‘I think someone in their 50s being childlike becomes a little sad’ said Rowan Atkinson, explaining why he has chosen to perform in a play for the first time in 25 years, taking the title role in Quartermaine’s Terms, Simon Gray’s 1981 tragi-comedy which hits the West End next week.
Quartermaine is an affable sort. Somewhat vague and definitely an outsider, he is nevertheless a far cry from Mr Bean, the gauche, childlike character for whom Atkinson is most commonly known.
The action is set in the staff room of a 1970s English language school in Cambridge, and the Terms are the school terms which roll by, every one revealing a little more about the loneliness of its inhabitant teachers.
Take the headmaster, Eddie Loomis, brilliantly played by Malcolm Sinclair who declares that his staff are his ‘family’ whilst they tip-toe around trying to avoid and deceive him. There’s also a marvellous performance by Conleth Hill, a popular academic and politician who is paradoxically isolated in a nuclear family. He in turn is hotly pursued by his ex-fiancee Melanie Garth, whose roller-coaster ride through middle age is hilariously portrayed by Felicity Montague in a challenging role that is worthy of her.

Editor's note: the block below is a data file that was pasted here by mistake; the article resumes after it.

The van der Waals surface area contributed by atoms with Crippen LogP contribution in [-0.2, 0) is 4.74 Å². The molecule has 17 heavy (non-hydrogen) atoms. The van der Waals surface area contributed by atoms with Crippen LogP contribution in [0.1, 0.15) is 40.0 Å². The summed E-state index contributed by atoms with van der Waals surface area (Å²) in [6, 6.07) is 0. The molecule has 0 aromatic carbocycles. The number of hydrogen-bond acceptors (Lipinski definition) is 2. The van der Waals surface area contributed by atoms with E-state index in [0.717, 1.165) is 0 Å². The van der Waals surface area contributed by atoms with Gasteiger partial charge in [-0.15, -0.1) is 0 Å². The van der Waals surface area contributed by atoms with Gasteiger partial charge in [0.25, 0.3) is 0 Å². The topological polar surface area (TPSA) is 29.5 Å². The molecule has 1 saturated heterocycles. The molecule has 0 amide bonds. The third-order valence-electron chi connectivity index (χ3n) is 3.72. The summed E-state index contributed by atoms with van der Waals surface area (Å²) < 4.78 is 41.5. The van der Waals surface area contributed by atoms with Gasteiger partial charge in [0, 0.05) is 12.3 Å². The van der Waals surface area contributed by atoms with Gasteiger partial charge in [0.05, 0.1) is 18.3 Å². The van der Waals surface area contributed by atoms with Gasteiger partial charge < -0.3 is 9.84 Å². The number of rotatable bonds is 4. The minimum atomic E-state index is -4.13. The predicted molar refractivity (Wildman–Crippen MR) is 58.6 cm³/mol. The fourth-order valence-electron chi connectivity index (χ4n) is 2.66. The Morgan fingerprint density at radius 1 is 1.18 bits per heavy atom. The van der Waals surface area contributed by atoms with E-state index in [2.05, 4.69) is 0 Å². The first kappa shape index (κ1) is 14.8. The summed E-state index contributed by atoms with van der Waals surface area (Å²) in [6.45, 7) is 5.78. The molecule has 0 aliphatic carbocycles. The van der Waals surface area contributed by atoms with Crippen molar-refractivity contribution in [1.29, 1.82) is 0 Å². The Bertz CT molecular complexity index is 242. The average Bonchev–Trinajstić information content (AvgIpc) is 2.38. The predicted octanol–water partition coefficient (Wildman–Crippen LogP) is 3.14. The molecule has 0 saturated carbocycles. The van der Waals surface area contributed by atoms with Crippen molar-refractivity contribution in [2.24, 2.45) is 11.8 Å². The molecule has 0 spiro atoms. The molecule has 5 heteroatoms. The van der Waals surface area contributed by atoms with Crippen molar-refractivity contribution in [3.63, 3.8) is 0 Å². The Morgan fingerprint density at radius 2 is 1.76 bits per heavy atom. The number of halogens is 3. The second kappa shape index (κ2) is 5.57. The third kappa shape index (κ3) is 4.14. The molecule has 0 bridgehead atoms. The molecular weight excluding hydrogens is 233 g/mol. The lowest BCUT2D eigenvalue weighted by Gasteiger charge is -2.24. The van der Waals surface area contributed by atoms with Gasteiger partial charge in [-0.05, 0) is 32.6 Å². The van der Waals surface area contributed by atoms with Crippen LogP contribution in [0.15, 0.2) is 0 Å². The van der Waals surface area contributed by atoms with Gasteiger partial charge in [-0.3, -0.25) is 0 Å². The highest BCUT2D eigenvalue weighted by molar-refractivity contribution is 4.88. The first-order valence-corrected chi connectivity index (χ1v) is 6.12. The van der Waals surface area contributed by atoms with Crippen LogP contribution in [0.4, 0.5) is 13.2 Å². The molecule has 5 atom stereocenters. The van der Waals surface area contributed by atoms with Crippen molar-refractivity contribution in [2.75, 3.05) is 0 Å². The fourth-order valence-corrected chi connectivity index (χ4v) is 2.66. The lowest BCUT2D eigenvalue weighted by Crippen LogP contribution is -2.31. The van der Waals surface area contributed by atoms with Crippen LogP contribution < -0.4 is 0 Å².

In a triumph of comedy over tragedy, these desperate characters are greeted by roars of approval from the audience. Director Richard Eyre elicits good performances from the whole cast, including the younger teachers Anita, young mother and cuckold, (Louise Ford), Derek, newly recruited Northerner (Will Keen), and Mark, the unpublished novelist (Matthew Cottle).
Rowan Atkinson plays St John Quatermaine, the loneliest of them all. At the beginning he presents a brave face, and Atkinson was outstanding in many scenes, but as the terms roll by Quartermaine gradually fades into the isolation of his armchair until he becomes merely a foil for the tempestuous episodes of the other characters lives.
This is a shame, because as the lines got fewer and his sentences began to fail mid-stream, one could not help but notice that Beanisms were creeping into his performance, most notably burbling, dithering and twitching.
It’s an English sort of Chekov – nothing much actually happens. There are minor events – births, marriages, deaths but these are just incidents in an exposee of loneliness. Simon Gray reveals how isolation can exist and even flourish in an outwardly sociable and supposedly caring environment. Yet each character possesses a certain warmth. They may be heading for existential oblivion, but no one means any harm.
The action needs to be a little tighter, notably in the second half, but the quality of the acting and the dramatic tension were enough to compensate for the fact that the final term seemed one too many.
The ending is perhaps inevitable, but in an ironic twist, it’s the most loving and caring character who performs the final act of cruelty. Not to be missed.
Overall verdict: 8/10
Bath – Theatre Royal until 19th January
London – Wyndham’s Theatre from 23rd January to 13th April
0844 482 5138